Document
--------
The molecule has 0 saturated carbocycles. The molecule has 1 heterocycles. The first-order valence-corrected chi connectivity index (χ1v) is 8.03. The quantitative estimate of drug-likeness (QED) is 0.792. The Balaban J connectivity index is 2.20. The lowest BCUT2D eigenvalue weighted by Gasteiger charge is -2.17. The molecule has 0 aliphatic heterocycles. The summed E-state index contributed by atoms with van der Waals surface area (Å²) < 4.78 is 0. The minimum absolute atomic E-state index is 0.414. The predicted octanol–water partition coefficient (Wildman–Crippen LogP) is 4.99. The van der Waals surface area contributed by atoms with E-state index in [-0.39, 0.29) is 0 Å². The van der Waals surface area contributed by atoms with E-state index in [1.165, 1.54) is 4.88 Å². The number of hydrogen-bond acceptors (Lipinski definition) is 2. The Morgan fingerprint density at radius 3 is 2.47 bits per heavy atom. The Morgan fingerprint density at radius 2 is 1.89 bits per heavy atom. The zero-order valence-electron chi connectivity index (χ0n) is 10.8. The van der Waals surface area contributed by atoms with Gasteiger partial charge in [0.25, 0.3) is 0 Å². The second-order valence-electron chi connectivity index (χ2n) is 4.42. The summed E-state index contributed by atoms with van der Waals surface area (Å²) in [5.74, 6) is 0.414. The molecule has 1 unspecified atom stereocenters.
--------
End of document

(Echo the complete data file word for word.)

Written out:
The molecule has 0 saturated carbocycles. The molecule has 1 heterocycles. The first-order valence-corrected chi connectivity index (χ1v) is 8.03. The quantitative estimate of drug-likeness (QED) is 0.792. The Balaban J connectivity index is 2.20. The lowest BCUT2D eigenvalue weighted by Gasteiger charge is -2.17. The molecule has 0 aliphatic heterocycles. The summed E-state index contributed by atoms with van der Waals surface area (Å²) < 4.78 is 0. The minimum absolute atomic E-state index is 0.414. The predicted octanol–water partition coefficient (Wildman–Crippen LogP) is 4.99. The van der Waals surface area contributed by atoms with E-state index in [-0.39, 0.29) is 0 Å². The van der Waals surface area contributed by atoms with E-state index in [1.165, 1.54) is 4.88 Å². The number of hydrogen-bond acceptors (Lipinski definition) is 2. The Morgan fingerprint density at radius 3 is 2.47 bits per heavy atom. The Morgan fingerprint density at radius 2 is 1.89 bits per heavy atom. The zero-order valence-electron chi connectivity index (χ0n) is 10.8. The van der Waals surface area contributed by atoms with Gasteiger partial charge in [0.25, 0.3) is 0 Å². The second-order valence-electron chi connectivity index (χ2n) is 4.42. The summed E-state index contributed by atoms with van der Waals surface area (Å²) in [5.74, 6) is 0.414. The molecule has 1 unspecified atom stereocenters.